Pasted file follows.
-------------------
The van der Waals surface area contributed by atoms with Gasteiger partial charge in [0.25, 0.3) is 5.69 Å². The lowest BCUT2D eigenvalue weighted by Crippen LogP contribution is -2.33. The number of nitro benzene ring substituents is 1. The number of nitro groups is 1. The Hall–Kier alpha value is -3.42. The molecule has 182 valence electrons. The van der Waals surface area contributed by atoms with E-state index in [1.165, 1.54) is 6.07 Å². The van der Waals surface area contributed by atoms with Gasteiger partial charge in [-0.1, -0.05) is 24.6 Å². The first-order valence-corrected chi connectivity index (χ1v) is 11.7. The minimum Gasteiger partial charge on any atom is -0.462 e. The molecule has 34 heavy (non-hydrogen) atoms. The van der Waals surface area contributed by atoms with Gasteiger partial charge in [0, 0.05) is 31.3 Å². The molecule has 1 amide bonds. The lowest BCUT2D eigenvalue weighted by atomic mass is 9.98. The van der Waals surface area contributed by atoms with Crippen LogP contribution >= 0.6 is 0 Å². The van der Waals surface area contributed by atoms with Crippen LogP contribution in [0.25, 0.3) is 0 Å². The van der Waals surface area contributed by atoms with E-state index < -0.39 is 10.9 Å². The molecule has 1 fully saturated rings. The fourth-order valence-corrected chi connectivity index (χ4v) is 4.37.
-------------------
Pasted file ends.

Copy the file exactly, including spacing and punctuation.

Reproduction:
The van der Waals surface area contributed by atoms with Gasteiger partial charge in [0.25, 0.3) is 5.69 Å². The lowest BCUT2D eigenvalue weighted by Crippen LogP contribution is -2.33. The number of nitro benzene ring substituents is 1. The number of nitro groups is 1. The Hall–Kier alpha value is -3.42. The molecule has 182 valence electrons. The van der Waals surface area contributed by atoms with E-state index in [1.165, 1.54) is 6.07 Å². The van der Waals surface area contributed by atoms with Gasteiger partial charge in [-0.1, -0.05) is 24.6 Å². The first-order valence-corrected chi connectivity index (χ1v) is 11.7. The minimum Gasteiger partial charge on any atom is -0.462 e. The molecule has 34 heavy (non-hydrogen) atoms. The van der Waals surface area contributed by atoms with Gasteiger partial charge in [0, 0.05) is 31.3 Å². The molecule has 1 amide bonds. The lowest BCUT2D eigenvalue weighted by atomic mass is 9.98. The van der Waals surface area contributed by atoms with Crippen LogP contribution >= 0.6 is 0 Å². The van der Waals surface area contributed by atoms with Crippen LogP contribution in [0.25, 0.3) is 0 Å². The van der Waals surface area contributed by atoms with E-state index < -0.39 is 10.9 Å². The molecule has 1 fully saturated rings. The fourth-order valence-corrected chi connectivity index (χ4v) is 4.37.